Are You Prepared to Lose the Relationship?
When Christians wrestle with issues such as these it is usually because they wish to preserve a relationship with a family member who is engaging in sinful behaviours.
“What if my 25-year-old son, who is living with us until he can save up for a down payment, wants to have his girlfriend sleep over in his bedroom?”
“What if my mother needs to move back into our house with her lesbian partner because she can no longer afford to live in the retirement centre?”
“What if my daughter asks me to walk her down the aisle at her gay wedding?”
These are extraordinarily difficult questions that are being fielded by Christian people on a daily basis in our culture. Inevitably, at some point in the conversation, the question will be asked:
“Wouldn’t it be better to compromise on this principle, so as to maintain the relationship?”
The question reveals an assumption that we ought to be able to follow Jesus as Saviour and Lord without having to pay any significant relational costs. Surely Jesus would not expect us to obey him at the cost of good relations with our children. Surely Jesus wouldn’t expect us to submit to him if it meant disappointing our parents. Surely Jesus wouldn’t expect us to follow him if it came at the price of harmony in the home.
Where does that expectation come from?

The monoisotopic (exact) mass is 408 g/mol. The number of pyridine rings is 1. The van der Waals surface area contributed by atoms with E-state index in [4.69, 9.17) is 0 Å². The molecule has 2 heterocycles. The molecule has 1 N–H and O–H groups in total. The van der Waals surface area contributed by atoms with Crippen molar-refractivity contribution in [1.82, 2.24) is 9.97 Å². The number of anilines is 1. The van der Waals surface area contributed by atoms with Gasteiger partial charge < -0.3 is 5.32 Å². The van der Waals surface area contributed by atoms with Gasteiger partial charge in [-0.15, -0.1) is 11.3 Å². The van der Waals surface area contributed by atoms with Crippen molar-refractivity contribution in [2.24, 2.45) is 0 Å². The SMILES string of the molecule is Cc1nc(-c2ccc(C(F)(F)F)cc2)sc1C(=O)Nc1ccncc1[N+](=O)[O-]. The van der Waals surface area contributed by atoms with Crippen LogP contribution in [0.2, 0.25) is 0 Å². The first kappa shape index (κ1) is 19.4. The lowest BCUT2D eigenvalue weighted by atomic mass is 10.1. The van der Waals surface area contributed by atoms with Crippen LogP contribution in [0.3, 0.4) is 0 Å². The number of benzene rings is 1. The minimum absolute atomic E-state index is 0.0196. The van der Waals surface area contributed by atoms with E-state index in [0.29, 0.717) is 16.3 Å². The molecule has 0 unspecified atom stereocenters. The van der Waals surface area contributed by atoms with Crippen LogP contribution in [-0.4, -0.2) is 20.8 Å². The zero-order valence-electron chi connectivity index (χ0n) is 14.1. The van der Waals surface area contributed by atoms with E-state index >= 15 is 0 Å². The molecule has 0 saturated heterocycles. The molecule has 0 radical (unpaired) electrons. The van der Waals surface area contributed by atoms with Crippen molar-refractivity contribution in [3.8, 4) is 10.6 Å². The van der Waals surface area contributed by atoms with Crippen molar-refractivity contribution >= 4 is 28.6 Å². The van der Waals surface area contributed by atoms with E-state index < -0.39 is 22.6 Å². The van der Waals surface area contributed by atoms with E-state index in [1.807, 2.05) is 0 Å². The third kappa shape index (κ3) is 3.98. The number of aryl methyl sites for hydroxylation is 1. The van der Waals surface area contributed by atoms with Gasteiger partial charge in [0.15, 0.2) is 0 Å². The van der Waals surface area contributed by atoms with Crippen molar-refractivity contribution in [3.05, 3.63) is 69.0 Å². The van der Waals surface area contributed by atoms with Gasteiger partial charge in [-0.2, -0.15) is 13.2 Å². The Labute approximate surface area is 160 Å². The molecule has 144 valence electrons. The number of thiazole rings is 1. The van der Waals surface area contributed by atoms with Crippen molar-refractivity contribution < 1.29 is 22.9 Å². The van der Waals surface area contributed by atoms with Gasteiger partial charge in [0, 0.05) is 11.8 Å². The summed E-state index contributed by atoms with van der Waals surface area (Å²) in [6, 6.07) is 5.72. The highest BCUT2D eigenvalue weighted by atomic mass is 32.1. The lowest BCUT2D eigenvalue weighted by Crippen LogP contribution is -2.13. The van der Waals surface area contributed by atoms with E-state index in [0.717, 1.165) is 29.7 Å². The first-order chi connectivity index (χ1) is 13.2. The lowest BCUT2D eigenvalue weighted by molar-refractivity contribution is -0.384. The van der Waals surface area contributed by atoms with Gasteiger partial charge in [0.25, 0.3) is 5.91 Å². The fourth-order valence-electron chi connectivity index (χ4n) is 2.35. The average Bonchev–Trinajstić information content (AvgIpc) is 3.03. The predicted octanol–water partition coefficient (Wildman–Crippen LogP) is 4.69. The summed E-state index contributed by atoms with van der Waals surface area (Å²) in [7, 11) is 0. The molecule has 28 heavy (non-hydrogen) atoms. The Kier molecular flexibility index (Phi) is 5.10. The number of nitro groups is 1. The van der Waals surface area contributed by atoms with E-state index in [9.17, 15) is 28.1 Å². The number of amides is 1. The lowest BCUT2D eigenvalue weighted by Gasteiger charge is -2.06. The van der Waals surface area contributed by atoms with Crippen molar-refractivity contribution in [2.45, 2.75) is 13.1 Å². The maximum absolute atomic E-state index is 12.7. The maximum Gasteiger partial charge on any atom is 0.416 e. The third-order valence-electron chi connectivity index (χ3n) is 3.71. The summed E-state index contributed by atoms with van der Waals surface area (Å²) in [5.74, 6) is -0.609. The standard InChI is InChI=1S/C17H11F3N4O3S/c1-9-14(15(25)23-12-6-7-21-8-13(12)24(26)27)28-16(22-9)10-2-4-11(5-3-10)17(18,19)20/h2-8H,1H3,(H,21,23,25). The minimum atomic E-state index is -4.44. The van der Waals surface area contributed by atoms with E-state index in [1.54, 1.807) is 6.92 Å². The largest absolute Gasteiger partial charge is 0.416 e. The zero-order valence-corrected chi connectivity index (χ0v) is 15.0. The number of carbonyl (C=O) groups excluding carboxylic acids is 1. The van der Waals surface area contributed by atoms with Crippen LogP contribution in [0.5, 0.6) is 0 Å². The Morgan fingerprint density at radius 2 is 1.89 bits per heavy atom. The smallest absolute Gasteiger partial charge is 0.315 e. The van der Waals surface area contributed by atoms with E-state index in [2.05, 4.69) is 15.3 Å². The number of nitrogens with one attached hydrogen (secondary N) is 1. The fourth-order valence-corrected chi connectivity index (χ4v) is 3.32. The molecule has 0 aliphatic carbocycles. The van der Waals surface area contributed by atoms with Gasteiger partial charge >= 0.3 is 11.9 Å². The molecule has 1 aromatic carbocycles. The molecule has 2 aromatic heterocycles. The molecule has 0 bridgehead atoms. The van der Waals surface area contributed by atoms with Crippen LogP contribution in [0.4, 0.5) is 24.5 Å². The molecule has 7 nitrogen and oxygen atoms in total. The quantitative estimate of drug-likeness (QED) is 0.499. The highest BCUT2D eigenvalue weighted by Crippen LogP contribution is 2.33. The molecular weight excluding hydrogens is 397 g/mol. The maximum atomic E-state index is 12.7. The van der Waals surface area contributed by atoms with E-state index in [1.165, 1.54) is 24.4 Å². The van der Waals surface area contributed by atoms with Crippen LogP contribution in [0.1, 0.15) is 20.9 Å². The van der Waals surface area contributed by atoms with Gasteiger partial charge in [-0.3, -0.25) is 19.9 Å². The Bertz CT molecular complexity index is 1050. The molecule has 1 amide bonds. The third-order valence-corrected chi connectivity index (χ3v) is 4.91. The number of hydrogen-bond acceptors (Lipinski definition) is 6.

It does not come from the things that Jesus said in Scripture. In Matthew 10:34-38 Jesus said:
“Do not think that I have come to bring peace to the earth. I have not come to bring peace, but a sword. For I have come to set a man against his father, and a daughter against her mother, and a daughter-in-law against her mother-in-law. And a person’s enemies will be those of his own household. Whoever loves father or mother more than me is not worthy of me, and whoever loves son or daughter more than me is not worthy of me. And whoever does not take his cross and follow me is not worthy of me.” (Matthew 10:34-38 ESV)
Jesus advised his hearers to count on paying a steep relational cost should they make the decision to become his followers. According to Jesus, you cannot always maintain the relationship. Sometimes you will have to choose. Whoever chooses to maintain a relationship with a father, mother, daughter or son at the expense of obeying Jesus is not worthy of Jesus. If the price he paid for your salvation does not, in your mind, warrant significant relational sacrifice then you have not properly understood or esteemed it.
To be a Christian in the coming years, in this culture, will require us to count the cost.
O God, help!
Pastor Paul Carter
If you are interested in more Bible teaching from Pastor Paul you can access the entire library of Into The Word episodes through the Audio tab on the Into the Word website. You can also download the Into The Word app on iTunes or Google Play.